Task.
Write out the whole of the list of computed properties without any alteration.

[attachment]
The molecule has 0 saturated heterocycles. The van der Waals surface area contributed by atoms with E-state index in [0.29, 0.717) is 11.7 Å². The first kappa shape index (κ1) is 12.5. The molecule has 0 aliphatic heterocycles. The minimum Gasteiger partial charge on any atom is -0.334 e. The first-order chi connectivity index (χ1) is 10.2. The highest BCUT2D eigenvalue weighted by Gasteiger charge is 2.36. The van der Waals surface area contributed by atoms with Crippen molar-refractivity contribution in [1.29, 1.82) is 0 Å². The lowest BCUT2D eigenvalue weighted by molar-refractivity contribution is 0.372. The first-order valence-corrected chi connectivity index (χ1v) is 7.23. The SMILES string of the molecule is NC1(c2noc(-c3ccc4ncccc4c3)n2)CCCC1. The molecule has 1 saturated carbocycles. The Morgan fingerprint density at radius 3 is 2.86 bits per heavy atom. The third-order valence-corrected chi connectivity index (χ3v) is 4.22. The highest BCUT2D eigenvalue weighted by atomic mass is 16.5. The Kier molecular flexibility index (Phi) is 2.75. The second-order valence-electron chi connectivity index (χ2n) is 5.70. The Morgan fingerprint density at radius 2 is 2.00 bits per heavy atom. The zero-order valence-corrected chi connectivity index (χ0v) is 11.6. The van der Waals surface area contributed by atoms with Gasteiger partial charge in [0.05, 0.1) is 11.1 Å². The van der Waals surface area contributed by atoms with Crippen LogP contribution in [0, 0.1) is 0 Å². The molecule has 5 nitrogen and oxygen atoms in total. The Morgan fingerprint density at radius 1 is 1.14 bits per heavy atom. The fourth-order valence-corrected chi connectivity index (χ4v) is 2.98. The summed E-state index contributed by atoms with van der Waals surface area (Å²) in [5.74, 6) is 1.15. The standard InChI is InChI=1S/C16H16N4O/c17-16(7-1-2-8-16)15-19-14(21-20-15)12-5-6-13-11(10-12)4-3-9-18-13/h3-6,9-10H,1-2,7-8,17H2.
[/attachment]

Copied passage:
The molecule has 0 saturated heterocycles. The van der Waals surface area contributed by atoms with E-state index in [0.29, 0.717) is 11.7 Å². The first kappa shape index (κ1) is 12.5. The molecule has 0 aliphatic heterocycles. The minimum Gasteiger partial charge on any atom is -0.334 e. The first-order chi connectivity index (χ1) is 10.2. The highest BCUT2D eigenvalue weighted by Gasteiger charge is 2.36. The van der Waals surface area contributed by atoms with Crippen molar-refractivity contribution in [1.29, 1.82) is 0 Å². The lowest BCUT2D eigenvalue weighted by molar-refractivity contribution is 0.372. The first-order valence-corrected chi connectivity index (χ1v) is 7.23. The SMILES string of the molecule is NC1(c2noc(-c3ccc4ncccc4c3)n2)CCCC1. The molecule has 1 saturated carbocycles. The Morgan fingerprint density at radius 3 is 2.86 bits per heavy atom. The third-order valence-corrected chi connectivity index (χ3v) is 4.22. The highest BCUT2D eigenvalue weighted by atomic mass is 16.5. The Kier molecular flexibility index (Phi) is 2.75. The second-order valence-electron chi connectivity index (χ2n) is 5.70. The Morgan fingerprint density at radius 2 is 2.00 bits per heavy atom. The zero-order valence-corrected chi connectivity index (χ0v) is 11.6. The van der Waals surface area contributed by atoms with Gasteiger partial charge in [0.05, 0.1) is 11.1 Å². The van der Waals surface area contributed by atoms with Crippen LogP contribution in [0, 0.1) is 0 Å². The molecule has 5 nitrogen and oxygen atoms in total. The Morgan fingerprint density at radius 1 is 1.14 bits per heavy atom. The fourth-order valence-corrected chi connectivity index (χ4v) is 2.98. The summed E-state index contributed by atoms with van der Waals surface area (Å²) in [5.74, 6) is 1.15. The standard InChI is InChI=1S/C16H16N4O/c17-16(7-1-2-8-16)15-19-14(21-20-15)12-5-6-13-11(10-12)4-3-9-18-13/h3-6,9-10H,1-2,7-8,17H2.